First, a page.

Using our two principal microphones from the String Quartet and song cycle, and adding two additional mid-hall Schoeps M222 vacuum tube microphones, Arian Jansen fed into the SonoruS Holographic Imaging processor to create a 2 channel mix that uses a proprietary matrix incorporating phase, timing and EQ information from the four microphones to reproduce a three-dimensional listening experience from two speakers. Arian captured this Holographic Imaging version using his SonoruS ATR12 analog tape recorder using EMTEC 528 broadcast tape which we then converted from the analog tape using the Merging Technologies Hapi converter at DSD256fs.
|Original Recording Format|
Bob Attiyeh and Arian Jansen, stereo; Tom Caulfield, 5.0 Surround Sound
Samueli Theater at Segerstrom Center for the Arts, Costa Mesa California
|Recording Type & Bit Rate|
formats were monitored on speakers from Genesis Advanced Technologies.
|Release Date||December 22, 2016|
The Absolute Sound
“The stunningly realistic sound quality of Yarlung’s releases is a testament to the team’s dedication to capturing the musical intent of the artists. Moreover, Yarlung’s unusual technique of recording movements in their entirety produces a much more natural musical flow than the typical method of editing together multiple takes. The musicians, however, must be world-class performers and extremely well-prepared.”
The Absolute Sound
“Though renowned for his symphonic works, Sibelius wrote a lot of chamber music too, much of it in his early career, that remains little known. This includes several piano trios from the 1880s that the young composer (an accomplished violinist) wrote to play with his brother and sister. They sound nothing like his mature masterpieces but are nevertheless charming, expertly made, and brimming over with dandy tunes, inventive but always idiomatic and transparent instrumental textures, and a youthful, high-spirited delight in music-making.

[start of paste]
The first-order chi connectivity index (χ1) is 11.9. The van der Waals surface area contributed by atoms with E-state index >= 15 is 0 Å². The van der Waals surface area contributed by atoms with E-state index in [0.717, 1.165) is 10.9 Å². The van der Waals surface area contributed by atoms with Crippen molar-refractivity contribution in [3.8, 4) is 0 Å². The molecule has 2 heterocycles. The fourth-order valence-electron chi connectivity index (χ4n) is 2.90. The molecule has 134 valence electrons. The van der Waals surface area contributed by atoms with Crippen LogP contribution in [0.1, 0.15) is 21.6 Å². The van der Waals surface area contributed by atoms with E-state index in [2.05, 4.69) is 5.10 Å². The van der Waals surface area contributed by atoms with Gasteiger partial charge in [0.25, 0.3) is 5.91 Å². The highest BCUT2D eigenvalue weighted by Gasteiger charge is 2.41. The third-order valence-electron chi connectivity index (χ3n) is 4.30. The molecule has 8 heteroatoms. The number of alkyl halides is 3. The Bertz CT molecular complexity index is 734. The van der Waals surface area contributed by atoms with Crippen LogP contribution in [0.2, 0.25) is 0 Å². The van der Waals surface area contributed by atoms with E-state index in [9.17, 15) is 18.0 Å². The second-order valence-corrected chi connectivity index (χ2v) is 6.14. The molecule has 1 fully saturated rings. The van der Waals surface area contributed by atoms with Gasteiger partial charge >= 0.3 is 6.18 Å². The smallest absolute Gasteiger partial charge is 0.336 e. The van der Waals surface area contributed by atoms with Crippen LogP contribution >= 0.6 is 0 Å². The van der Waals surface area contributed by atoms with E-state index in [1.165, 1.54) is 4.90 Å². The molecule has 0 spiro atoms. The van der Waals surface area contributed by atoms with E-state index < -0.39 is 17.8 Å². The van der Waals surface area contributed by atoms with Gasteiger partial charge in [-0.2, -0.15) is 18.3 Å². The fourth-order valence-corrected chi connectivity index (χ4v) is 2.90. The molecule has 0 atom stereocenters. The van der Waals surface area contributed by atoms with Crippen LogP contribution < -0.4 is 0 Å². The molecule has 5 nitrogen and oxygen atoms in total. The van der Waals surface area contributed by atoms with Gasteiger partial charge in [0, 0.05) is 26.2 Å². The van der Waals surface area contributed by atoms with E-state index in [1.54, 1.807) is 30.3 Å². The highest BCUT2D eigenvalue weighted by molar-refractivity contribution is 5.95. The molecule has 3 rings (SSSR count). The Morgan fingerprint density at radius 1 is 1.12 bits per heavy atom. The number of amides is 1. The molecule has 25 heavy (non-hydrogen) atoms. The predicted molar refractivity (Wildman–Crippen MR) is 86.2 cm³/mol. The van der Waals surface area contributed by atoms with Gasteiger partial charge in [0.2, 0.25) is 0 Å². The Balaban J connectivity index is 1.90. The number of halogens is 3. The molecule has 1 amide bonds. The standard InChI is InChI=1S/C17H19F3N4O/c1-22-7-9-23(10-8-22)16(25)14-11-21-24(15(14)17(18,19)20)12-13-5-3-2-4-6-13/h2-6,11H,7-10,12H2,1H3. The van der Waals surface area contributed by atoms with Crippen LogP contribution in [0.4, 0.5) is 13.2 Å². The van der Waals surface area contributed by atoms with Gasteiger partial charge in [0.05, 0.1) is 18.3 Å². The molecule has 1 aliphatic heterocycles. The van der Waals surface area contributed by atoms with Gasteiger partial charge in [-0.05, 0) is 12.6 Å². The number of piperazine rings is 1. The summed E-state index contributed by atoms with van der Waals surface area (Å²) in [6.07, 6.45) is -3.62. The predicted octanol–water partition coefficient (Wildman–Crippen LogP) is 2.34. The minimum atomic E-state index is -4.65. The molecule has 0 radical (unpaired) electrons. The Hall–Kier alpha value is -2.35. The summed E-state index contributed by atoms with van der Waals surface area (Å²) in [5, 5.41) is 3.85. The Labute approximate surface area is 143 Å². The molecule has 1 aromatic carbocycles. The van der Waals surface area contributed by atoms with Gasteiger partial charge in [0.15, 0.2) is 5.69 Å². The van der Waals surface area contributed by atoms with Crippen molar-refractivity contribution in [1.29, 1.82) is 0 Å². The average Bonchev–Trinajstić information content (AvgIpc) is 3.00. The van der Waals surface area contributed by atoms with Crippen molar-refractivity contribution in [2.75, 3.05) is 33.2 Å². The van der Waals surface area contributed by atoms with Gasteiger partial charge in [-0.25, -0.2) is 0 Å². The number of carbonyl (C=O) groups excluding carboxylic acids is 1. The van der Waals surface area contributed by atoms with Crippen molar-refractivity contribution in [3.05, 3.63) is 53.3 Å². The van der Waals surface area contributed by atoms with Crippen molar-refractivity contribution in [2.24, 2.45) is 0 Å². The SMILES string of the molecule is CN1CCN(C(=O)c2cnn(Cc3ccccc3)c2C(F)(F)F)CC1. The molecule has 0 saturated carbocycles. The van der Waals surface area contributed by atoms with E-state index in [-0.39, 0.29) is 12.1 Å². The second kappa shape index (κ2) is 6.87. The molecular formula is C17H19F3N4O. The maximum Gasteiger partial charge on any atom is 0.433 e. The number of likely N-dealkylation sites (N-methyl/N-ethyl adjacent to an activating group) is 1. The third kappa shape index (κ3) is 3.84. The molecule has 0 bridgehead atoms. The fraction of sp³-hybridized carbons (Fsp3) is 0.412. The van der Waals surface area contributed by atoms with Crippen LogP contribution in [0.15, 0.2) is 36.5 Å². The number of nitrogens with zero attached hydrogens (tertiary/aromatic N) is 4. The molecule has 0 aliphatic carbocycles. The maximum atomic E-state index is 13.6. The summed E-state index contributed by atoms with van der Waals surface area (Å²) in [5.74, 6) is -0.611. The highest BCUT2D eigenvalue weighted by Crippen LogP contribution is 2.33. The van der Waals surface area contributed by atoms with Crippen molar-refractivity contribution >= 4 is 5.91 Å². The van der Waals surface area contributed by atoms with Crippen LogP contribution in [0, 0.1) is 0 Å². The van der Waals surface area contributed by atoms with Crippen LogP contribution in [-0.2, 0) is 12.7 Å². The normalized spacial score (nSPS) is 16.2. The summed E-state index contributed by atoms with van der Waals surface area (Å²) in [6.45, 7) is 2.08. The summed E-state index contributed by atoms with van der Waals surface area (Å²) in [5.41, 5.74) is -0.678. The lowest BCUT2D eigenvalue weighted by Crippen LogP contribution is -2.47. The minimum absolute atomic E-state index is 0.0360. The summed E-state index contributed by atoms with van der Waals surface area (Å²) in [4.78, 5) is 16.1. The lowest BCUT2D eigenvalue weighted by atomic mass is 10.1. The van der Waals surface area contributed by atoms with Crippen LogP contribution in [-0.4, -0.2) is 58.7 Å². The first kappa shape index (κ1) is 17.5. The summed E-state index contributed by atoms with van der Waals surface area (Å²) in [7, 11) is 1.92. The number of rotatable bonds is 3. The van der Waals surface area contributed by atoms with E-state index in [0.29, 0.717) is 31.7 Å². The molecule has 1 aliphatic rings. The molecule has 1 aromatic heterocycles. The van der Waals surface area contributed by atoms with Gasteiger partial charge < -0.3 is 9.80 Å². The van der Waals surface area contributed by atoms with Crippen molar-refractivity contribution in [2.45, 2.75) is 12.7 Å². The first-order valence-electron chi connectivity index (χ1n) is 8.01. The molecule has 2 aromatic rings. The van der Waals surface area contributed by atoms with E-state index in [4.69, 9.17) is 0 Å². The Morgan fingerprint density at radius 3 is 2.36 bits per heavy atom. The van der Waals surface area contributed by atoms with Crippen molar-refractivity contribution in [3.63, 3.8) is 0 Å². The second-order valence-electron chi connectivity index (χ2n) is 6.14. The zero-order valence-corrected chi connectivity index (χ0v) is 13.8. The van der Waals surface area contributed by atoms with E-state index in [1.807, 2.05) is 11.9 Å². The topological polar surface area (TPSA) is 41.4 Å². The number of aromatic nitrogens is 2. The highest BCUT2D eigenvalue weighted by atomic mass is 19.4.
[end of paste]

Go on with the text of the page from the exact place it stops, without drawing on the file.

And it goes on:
Korppoo Trio is the most ambitious and expansive of the three Sibelius trios on Yarlung’s program, coming in at 26 minutes, its fluent, melodic opening allegro interrupted on occasion by stabbing, rather Beethovenian assertions and even a clean-lined fugato at one point, though the overall form is classic in outline and clear as a bell. The second movement unfolds elaborate episodes that delve into Romantic pathos and fantasy, with striking use of high birdcalls and glassy harmonics in the violin (presumably to show off the young composer-violinist’s prowess on his instrument). A vivace rondo finale dances gaily along, bringing the trio to an exhilarating conclusion. Hafträsk Trio is warmer, more relaxed, and closer to Grieg, while the concise Lovisa Trio puts two light-hearted and celebratory allegros around a more emotive andante. All three works, especially as played con amore here by the superb Sibelius Piano Trio, will be immediately appealing to any lover of chamber music, as they most certainly are to yours truly.
The Sibelius Trio plays with absolute technical security and impeccable tonal polish, traversing this large expanse of musical territory without missing a step. Yarlung’s recording, is, as usual, the epitome of sonic realism.”